Reading about the trials, challenges and triumphs of others helps us to feel more heard, understood, and less alone. I have never underestimated the impact or influence of someone else’s journey on my own. My life has not been perfect nor easy, but I feel it is my responsibility and purpose to share my life so that someone who happens to come across my words knows that they aren’t alone in their thoughts, struggles and quirks. I vow to take my responsibility of writing about relevant and real topics more seriously and be more consistent.

#writenow starts today. I’m challenging myself to daily writings, which I will continue to share publicly, regardless of feedback, views, or likes. 

What healthy and productive practice will you commit to implement daily? Comment and let me know!

(Un) Happy Birthday

At 30, you're old enough to look back, and young enough to look forward. -UNKNOWN

 

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June 18th. The date I silently dread every year. A nagging reminder of my personal short-comings and failures. The one day of each year that I hope comes and goes expeditiously. June 18th is my birthday, and today happens to be that day. Moreover, today happens to be my 30th birthday and surprisingly, I'm not "in my feelings".  Correction, I am in my feelings, but there are more positive emotions than in previous years. Usually, despite the efforts and affection from loved ones, I am overwhelmingly sad on this day.  The societal expectation of instant happiness for your birthday is typically too much pressure to bear. Most times when my birthday approaches, I am inexplicably depressed, speaking/thinking negatively about myself and life and revisiting my flaws and imperfections.  However, this year, I'm at a place of peace in life; I am more confident; I've accomplished some goals; I have genuine love in my life and most importantly, I can say "I love myself" and it is the truth.  This birthday brings reflection and self-evaluation in the most welcome way. 

Over the course of the past year, I have done a lot of soul-searching to actively change my life and way of thinking. I have learned to be patient and more understanding. I try to treat people more kindly and use my words carefully and with the best intent. I try to be selfless and a source of light to others. I am learning that forgiveness is a process and pain is most times, temporary. Now each new day brings new chances, and not new problems, which once was my perspective.  As I grow, I accept that mistakes and failure are a part of life and not an indication of my inability to succeed. I am accepting of others and their personal struggles and more compassionate and empathic than ever. Moreover, I attempt to walk in love and positivity, always looking for the silver lining and the lesson in all of my challenges and trials. 

As optimistic as I am feeling about life these days, it'd be less than honest to say I welcomed the day with open arms. I  spent the days before in deep introspection, allowing myself to cry, and battling feelings of ambivalence about my birthday. As usual, I choose to spend most of my birthday alone, but this year, I've replaced the typical emotions of sadness and hopelessness with solitude and expectancy. Instead of focusing on what I have not acquired or accomplished,  I am taking time to acknowledge my strengths, redirect my energy, and re-establish and realign my goals. This birthday, I am counting my blessings and embracing my new year instead of viewing the day as a burden and inevitable albatross in my life.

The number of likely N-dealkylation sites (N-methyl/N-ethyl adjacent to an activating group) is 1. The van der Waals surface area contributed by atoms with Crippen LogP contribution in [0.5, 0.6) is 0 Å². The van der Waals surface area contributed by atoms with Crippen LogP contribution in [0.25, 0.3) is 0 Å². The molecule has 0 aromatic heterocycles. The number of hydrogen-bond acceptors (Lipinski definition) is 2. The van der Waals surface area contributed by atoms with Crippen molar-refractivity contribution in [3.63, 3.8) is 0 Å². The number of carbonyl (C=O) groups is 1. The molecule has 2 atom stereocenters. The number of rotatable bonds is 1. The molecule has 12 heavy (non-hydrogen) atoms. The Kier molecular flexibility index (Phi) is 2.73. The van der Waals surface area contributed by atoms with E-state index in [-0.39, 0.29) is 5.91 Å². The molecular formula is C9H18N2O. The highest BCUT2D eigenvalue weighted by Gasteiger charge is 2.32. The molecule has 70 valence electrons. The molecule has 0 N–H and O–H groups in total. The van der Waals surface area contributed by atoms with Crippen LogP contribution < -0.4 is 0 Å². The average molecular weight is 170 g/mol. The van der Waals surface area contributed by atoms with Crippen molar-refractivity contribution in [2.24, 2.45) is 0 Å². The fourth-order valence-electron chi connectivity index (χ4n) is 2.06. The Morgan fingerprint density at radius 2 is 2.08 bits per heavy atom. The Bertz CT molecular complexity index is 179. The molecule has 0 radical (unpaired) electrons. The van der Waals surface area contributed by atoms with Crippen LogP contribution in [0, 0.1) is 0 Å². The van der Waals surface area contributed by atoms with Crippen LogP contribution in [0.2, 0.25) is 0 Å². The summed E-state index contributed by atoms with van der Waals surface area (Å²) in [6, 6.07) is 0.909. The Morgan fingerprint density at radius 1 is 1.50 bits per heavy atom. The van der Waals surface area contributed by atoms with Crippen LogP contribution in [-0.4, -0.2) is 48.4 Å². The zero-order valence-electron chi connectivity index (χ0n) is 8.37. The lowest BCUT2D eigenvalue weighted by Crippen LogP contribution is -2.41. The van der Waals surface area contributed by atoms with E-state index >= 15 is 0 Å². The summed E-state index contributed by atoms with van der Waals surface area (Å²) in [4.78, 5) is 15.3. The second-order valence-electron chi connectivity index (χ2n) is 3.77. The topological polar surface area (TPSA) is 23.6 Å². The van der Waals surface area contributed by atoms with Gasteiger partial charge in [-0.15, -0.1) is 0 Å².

What's Your Problem?!

In my work life, I tend to encourage my clients to imagine that everyone they interact with currently has or has had some sort of problem in their life. These problems tend to shape our personalities, which include both the admirable traits as well as the flaws we ALL have. If we can first acknowledge the problems we've encountered, the character flaws we gained as an effect, and treat others as if they, too, have/had a problem, our daily interactions will greatly improve. 

With such a negative connotation, we must fully understand the word "problem" before assuming everyone has one (or several). A problem is " a matter or situation regarded as unwelcome or harmful and needing to be dealt with and overcome." When viewed as situations that are unwelcome and harmful, we can speculate that at some point, in every person's life, they will encounter some problem that will impact their life, whether that problem is identified and solved or not.  As individuals, It is not our job to point out someone's problem, blame them for the problem, or even solve the problem; we simply must treat others with patience, kindness, decency and dignity as if they've endured something that has greatly impacted their life and blurred their outlook. 

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Just as our successes and triumphs tend to make us more determined and hardworking, our unavoidable problems have the power to make us unpleasant, rude, distrustful, jealous, obnoxious, mean, selfish, and even violent. For example, growing up without my parents made me doubtful that I could ever depend on anyone. Developing a "no assistance needed" attitude made me an overly-independent person who did not know how to ask for or even accept help when I truly needed it. Additionally, my problem leads me to subconsciously judge others who appear to be  continuously needy. Each day in my work especially, I'm reminded that everyone's life experiences cultivate different traits. My ever-growing ability to acknowledge the challenges or lived experiences that make us all who we are, (the good, bad, and especially the ugly), allows me to more effectively and positively interact with others.